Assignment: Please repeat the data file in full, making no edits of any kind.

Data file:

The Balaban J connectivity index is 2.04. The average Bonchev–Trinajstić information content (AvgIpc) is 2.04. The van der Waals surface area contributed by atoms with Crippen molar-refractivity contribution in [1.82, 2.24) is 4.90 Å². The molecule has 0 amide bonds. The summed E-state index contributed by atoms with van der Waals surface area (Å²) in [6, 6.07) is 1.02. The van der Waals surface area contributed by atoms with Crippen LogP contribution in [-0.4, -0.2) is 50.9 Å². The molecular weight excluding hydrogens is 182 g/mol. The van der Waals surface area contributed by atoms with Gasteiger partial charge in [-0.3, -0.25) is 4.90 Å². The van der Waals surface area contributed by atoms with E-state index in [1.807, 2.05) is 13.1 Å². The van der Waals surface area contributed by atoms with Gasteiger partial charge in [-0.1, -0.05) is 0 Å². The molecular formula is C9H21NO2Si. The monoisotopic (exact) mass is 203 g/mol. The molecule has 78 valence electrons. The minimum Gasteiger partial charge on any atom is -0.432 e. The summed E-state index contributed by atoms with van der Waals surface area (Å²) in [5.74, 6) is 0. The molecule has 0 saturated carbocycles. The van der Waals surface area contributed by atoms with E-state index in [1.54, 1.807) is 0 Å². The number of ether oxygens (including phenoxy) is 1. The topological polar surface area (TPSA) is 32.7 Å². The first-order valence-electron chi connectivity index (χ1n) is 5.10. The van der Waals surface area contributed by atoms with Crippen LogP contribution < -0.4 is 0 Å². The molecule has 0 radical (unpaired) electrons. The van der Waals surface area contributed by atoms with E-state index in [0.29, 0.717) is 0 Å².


The Balaban J connectivity index is 2.04. The average Bonchev–Trinajstić information content (AvgIpc) is 2.04. The van der Waals surface area contributed by atoms with Crippen molar-refractivity contribution in [1.82, 2.24) is 4.90 Å². The molecule has 0 amide bonds. The summed E-state index contributed by atoms with van der Waals surface area (Å²) in [6, 6.07) is 1.02. The van der Waals surface area contributed by atoms with Crippen LogP contribution in [-0.4, -0.2) is 50.9 Å². The molecular weight excluding hydrogens is 182 g/mol. The van der Waals surface area contributed by atoms with Gasteiger partial charge in [-0.3, -0.25) is 4.90 Å². The van der Waals surface area contributed by atoms with E-state index in [1.807, 2.05) is 13.1 Å². The van der Waals surface area contributed by atoms with Gasteiger partial charge in [-0.1, -0.05) is 0 Å². The molecular formula is C9H21NO2Si. The monoisotopic (exact) mass is 203 g/mol. The molecule has 78 valence electrons. The minimum Gasteiger partial charge on any atom is -0.432 e. The summed E-state index contributed by atoms with van der Waals surface area (Å²) in [5.74, 6) is 0. The molecule has 0 saturated carbocycles. The van der Waals surface area contributed by atoms with E-state index in [1.54, 1.807) is 0 Å². The number of ether oxygens (including phenoxy) is 1. The topological polar surface area (TPSA) is 32.7 Å². The first-order valence-electron chi connectivity index (χ1n) is 5.10. The van der Waals surface area contributed by atoms with Crippen LogP contribution < -0.4 is 0 Å². The molecule has 0 radical (unpaired) electrons. The van der Waals surface area contributed by atoms with E-state index in [0.29, 0.717) is 0 Å².